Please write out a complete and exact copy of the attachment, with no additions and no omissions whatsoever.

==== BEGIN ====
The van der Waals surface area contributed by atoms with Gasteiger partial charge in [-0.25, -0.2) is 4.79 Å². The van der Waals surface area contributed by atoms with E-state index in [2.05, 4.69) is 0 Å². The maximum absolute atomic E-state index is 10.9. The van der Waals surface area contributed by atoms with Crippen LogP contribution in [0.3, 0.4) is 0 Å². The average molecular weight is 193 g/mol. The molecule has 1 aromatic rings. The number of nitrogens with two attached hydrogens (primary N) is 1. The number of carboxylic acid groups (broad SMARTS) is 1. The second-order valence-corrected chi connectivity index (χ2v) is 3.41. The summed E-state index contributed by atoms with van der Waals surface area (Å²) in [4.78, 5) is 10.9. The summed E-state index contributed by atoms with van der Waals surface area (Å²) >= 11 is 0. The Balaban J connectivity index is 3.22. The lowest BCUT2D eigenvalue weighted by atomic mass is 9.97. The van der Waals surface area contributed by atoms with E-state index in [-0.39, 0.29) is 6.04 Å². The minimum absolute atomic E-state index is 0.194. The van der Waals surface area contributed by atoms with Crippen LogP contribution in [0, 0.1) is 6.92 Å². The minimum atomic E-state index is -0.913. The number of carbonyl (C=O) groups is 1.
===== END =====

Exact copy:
The van der Waals surface area contributed by atoms with Gasteiger partial charge in [-0.25, -0.2) is 4.79 Å². The van der Waals surface area contributed by atoms with E-state index in [2.05, 4.69) is 0 Å². The maximum absolute atomic E-state index is 10.9. The van der Waals surface area contributed by atoms with Crippen LogP contribution in [0.3, 0.4) is 0 Å². The average molecular weight is 193 g/mol. The molecule has 1 aromatic rings. The number of nitrogens with two attached hydrogens (primary N) is 1. The number of carboxylic acid groups (broad SMARTS) is 1. The second-order valence-corrected chi connectivity index (χ2v) is 3.41. The summed E-state index contributed by atoms with van der Waals surface area (Å²) in [4.78, 5) is 10.9. The summed E-state index contributed by atoms with van der Waals surface area (Å²) >= 11 is 0. The Balaban J connectivity index is 3.22. The lowest BCUT2D eigenvalue weighted by atomic mass is 9.97. The van der Waals surface area contributed by atoms with E-state index in [-0.39, 0.29) is 6.04 Å². The minimum absolute atomic E-state index is 0.194. The van der Waals surface area contributed by atoms with Crippen LogP contribution in [0, 0.1) is 6.92 Å². The minimum atomic E-state index is -0.913. The number of carbonyl (C=O) groups is 1.